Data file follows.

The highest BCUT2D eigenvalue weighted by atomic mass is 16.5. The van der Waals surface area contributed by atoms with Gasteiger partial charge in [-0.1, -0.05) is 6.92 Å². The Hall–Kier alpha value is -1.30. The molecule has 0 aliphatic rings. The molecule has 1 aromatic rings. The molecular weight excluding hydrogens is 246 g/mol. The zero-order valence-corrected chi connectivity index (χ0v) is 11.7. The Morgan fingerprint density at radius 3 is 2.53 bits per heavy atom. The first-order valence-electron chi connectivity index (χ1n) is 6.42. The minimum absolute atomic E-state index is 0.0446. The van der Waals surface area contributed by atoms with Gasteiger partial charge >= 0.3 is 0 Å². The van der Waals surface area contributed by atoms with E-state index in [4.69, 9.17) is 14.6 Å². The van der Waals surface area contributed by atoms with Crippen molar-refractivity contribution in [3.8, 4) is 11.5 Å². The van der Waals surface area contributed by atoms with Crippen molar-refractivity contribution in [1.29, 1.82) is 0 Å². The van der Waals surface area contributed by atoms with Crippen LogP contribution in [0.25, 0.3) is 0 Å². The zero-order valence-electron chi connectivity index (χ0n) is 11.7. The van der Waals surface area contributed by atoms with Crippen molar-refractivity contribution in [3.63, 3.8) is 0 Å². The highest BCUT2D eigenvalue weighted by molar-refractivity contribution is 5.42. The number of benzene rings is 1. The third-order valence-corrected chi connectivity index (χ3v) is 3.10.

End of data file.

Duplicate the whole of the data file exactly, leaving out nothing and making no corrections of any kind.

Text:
The highest BCUT2D eigenvalue weighted by atomic mass is 16.5. The van der Waals surface area contributed by atoms with Gasteiger partial charge in [-0.1, -0.05) is 6.92 Å². The Hall–Kier alpha value is -1.30. The molecule has 0 aliphatic rings. The molecule has 1 aromatic rings. The molecular weight excluding hydrogens is 246 g/mol. The zero-order valence-corrected chi connectivity index (χ0v) is 11.7. The Morgan fingerprint density at radius 3 is 2.53 bits per heavy atom. The first-order valence-electron chi connectivity index (χ1n) is 6.42. The minimum absolute atomic E-state index is 0.0446. The van der Waals surface area contributed by atoms with Gasteiger partial charge >= 0.3 is 0 Å². The van der Waals surface area contributed by atoms with E-state index in [4.69, 9.17) is 14.6 Å². The van der Waals surface area contributed by atoms with Crippen molar-refractivity contribution in [3.8, 4) is 11.5 Å². The van der Waals surface area contributed by atoms with Crippen molar-refractivity contribution in [1.29, 1.82) is 0 Å². The van der Waals surface area contributed by atoms with Crippen LogP contribution in [0.25, 0.3) is 0 Å². The zero-order valence-electron chi connectivity index (χ0n) is 11.7. The van der Waals surface area contributed by atoms with Crippen molar-refractivity contribution in [3.63, 3.8) is 0 Å². The highest BCUT2D eigenvalue weighted by molar-refractivity contribution is 5.42. The number of benzene rings is 1. The third-order valence-corrected chi connectivity index (χ3v) is 3.10.